The wisdom of any player entering a mature consumer market is always questioned. Two years ago the Korean car maker Daewoo announced its ambitions to, not just launch into the UK, but to grab one per cent of the market.
Rival manufacturers dismissed its ambitions. But within one year Daewoo, which has the support of a 31bn turnover conglomerate parent, hit its target. Now one of its fellow Korean companies, LG Electronics, is embarking on a plan to “do a Daewoo” in the electronics market.
Although it has had a presence in the UK since the mid-Eighties it is still only a minor player. A permanent office in the UK was created in 1990 and initial profits of 20m in 1991 rose to 65m last year, according to Mintel statistics.
But the appointment of Kelly Weedon Shute to handle its 5m account (MW July 26) heralds greater activity from the conglomerate, with a net worldwide value of $50bn (38bn). The plan is to take the brand and make it as well known in the UK as Hitachi and Sanyo, which each hold four per cent of the market, within five years.
The UK is seen as a beachhead for the brand’s development across Europe. It is to build a 1.7bn manufacturing plant in Wales to complement a video recorder manu- facturing plant outside Naples, Italy; a third that produces fridges on the outskirts of Worms in Germany; and a 26m washing machine and TV manufacturing site in Washington, Tyne-and-Wear.
By far its heaviest European investment has been in the UK, emphasising the importance of the market.
The company plans to achieve its ambitions with a twin-track approach. First there will be the advertising campaign but the company is also planning to reposition the brand by introducing new products over the next 12 to 18 months.
“There is over-capacity in the market,” says one senior industry source. “The only place to go in is at the top end where there is room for innovation. That is where LG will have to come in.”
Accordingly, LG will concentrate on technology products like computer monitors and printers. It also plans to launch high-quality consumer goods, one of which is thought to be a range of telephones. Its current product list in the UK ranges from microwaves to TVs, hi-fi and fridges.
LG marketing manager Bob Monk says: “Many of our new products will be more upmarket than our previous range. We want a different position for the LG brand name. And we will be looking for an increase in our performance in the next 12 months or so.”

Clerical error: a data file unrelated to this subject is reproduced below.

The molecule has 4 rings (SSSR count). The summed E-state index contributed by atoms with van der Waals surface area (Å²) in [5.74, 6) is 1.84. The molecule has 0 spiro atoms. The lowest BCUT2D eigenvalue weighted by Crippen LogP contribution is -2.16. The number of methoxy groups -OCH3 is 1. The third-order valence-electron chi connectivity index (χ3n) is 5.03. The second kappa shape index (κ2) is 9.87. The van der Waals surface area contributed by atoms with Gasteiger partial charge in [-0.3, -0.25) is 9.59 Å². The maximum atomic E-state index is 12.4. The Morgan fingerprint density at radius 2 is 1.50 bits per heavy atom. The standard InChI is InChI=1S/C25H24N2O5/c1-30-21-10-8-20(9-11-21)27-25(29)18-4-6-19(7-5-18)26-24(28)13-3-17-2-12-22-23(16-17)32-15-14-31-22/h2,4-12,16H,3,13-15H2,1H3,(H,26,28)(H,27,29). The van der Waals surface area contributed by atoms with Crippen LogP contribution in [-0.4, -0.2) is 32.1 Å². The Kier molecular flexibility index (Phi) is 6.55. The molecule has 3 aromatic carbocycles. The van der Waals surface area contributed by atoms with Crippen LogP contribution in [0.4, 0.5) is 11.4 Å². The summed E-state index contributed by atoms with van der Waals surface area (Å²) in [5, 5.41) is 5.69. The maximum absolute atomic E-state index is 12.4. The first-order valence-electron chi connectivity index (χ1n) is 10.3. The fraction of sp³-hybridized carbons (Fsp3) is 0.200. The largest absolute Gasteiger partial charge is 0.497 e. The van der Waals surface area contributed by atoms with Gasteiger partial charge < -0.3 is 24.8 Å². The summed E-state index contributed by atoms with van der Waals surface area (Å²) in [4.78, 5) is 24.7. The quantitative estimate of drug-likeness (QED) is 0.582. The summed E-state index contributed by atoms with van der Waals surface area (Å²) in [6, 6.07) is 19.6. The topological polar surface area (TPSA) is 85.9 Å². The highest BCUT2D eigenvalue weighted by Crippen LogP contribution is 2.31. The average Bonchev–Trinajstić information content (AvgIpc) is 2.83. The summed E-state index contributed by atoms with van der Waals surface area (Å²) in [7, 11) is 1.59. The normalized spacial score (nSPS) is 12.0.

The first move the company made to strengthen its brand image was to simplify its name. In June it announced that all its consumer electronic products under the GoldStar brand would be rebranded as LG. The official reason given was to erase the discrepancy between the parent company and the subsidiary.
The move will cost 247.5m worldwide and will result in the GoldStar name disappearing completely by January 1998.
In June Monk told Marketing Week: “The new name gives us the chance to launch the brand in this country as a mass-market player.” He added that the previous year’s advertising budget of 1.5m would rise “significantly”. It is now set at 5m. Kelly Weedon Shute partner James Kelly says: “Consumers don’t know how big LG is or how much it spends on research and development a year. We will be telling people how established a company it really is.”
The conglomerate employs 35,000 people in over 100 countries and manufactures in a vast array of sectors ranging from telecommunications to petrochemicals and electrical goods like washing machines and radios. The LG Group is made up of over 38 wholly owned subsidiaries, and a further 52 other joint ventures.
The group, set up by the Koo family of textile wholesalers in South Korea in 1947, saw that its predominantly female customers wanted cosmetics so it moved into the market under the name Lucky Chemicals. Customer complaints about some of the bottles the company used led the family to experiment with using different types of plastic and so began 49 years of expansion and acquisition.
In 1958 the group founded the GoldStar Company to manufacture electrical appliances. During the Sixties the company manufactured the first telephones, TVs and fridges in Korea.
Having exported products since 1962 it began to establish plants abroad in the Eighties. Its research and development labs in Korea, Ireland and the US spend $1m (750,000) a day between them. It is literally a rags to riches story. But LG Electronics is a worldwide company with minimal brand awareness in Europe.
Monk says: “At the moment awareness of our brand is relatively low, but in three to five years we want the same sort of recognition as Sanyo or Hitachi.”
The task is a large one and will not be easy – LG, which has spent almost ten years securing one and a half per cent of the UK market will have to make up two and a half per cent to catch Hitachi and Sanyo in half that time. The markets for appliances like TVs, radios and other household electrical goods are mature – to make headway LG will have to steal share from other players.
Monk admits this but says that the hi-tech fields are much more open. Its full-blown entry into the UK and other European markets over the next five years will be a test of whether he is right.